October 31, 2000

Haiti may postpone presidential vote

                  PORT AU PRINCE, Haiti (Reuters) -- Haiti likely will postpone presidential
                  elections set for November 26 but will still meet its constitutional deadline to
                  install a new leader in February, an elections spokesman said on Tuesday.

                  Samuel Louis-Jean, a spokesman for Haiti's Provisional Electoral Council (CEP),
                  said a revised calendar for the presidential elections in the troubled Caribbean
                  nation would be released on Friday.

                  "I don't think they will be held on November 26," he told Reuters. "It's not
                  important the elections are held on that date. What date is important, is February

                  President Rene Preval has said that, no matter what, he will leave office on
                  February 7, the date mandated by Haiti's constitution for the transfer of power.

                  The United States and European Union have vowed to withhold aid if the
                  impoverished nation of 7.5 million does not strengthen its democratic institutions
                  before the November vote.

                  A delay had been widely expected by Haiti's opposition parties, which called for a
                  boycott of the presidential election to protest alleged rigging of the May
                  parliamentary elections to benefit the ruling Lavalas Family party of former
                  President Jean-Bertrand Aristide.

                  "They are talking about holding the election on December 17," said Ariel Henry, a
                  member of opposition party coalition Groupe de Convergence.

                  Conditions favor Aristade

                  Registration of new voters was supposed to begin on October 2 but has yet to
                  start. The electoral council finally published an official list of candidates on
                  Monday, three weeks late.

                  Seven presidential candidates are on the list -- Aristide and six virtual unknowns.

                  Five are independents and the sixth, Evans Nicolas, represents the little-known
                  Union for National Reconstruction party. Another, Protestant pastor Arnold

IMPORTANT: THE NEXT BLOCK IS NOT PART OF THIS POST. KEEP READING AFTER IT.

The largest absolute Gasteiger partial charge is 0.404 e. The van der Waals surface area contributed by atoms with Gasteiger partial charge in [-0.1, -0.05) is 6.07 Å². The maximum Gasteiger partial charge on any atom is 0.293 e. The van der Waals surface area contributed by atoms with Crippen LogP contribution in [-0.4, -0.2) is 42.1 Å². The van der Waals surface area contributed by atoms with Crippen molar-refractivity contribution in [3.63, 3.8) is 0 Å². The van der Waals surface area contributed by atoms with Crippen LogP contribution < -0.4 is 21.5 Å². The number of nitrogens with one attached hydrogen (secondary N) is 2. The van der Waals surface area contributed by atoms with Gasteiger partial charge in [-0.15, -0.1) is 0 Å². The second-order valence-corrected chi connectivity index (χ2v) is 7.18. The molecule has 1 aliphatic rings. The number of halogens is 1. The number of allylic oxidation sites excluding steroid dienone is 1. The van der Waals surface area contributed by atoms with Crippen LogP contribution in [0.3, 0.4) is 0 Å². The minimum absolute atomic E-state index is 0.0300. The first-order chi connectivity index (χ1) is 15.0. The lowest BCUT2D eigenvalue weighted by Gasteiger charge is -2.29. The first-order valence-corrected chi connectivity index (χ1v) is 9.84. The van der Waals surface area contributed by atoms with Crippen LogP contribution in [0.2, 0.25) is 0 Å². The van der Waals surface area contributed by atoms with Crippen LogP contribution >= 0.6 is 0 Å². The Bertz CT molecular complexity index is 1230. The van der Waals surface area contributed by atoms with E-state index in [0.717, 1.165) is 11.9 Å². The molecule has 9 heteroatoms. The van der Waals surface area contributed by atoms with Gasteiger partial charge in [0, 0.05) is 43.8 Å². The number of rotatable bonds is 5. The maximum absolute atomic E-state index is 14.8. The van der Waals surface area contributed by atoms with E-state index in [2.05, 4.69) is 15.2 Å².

Dumas, ran for president in 1995 and drew less than 1 percent of the vote.

                  Two candidates, Paul Arthur Fleurival and Calixte Dorisca, threatened last week
                  to withdraw from the campaign, saying it was not being taken seriously. The
                  other presidential candidates are Jacques Philippe Dorce and Serge Sylvain.

                  The lack of a strong challenger, along with a boycott called by most of Haiti's
                  opposition parties, virtually guarantees a victory for Aristide, 47.

                  He was the Caribbean nation's first democratically elected president after decades
                  of dictatorship and political instability.

                  Aristide, a former Roman Catholic priest, was ousted in a military coup seven
                  months after taking office in 1991 and returned to power by a U.S.-led invasion
                  in 1994. He was constitutionally barred from running for consecutive terms, and
                  Preval, his protege, was elected in 1995.

                  Most opposition parties are boycotting the presidential election to protest Haiti's
                  May 21 parliamentary vote. They and international election observers said the
                  results were miscounted to give Lavalas seats that should have been decided in

                  The boycott and Haiti's continued use of the electoral council that oversaw the
                  May vote have caused growing concern in the international community.

                  In addition to choosing the next president, the November election aims to fill nine
                  senate seats.

                     Copyright 2000 Reuters.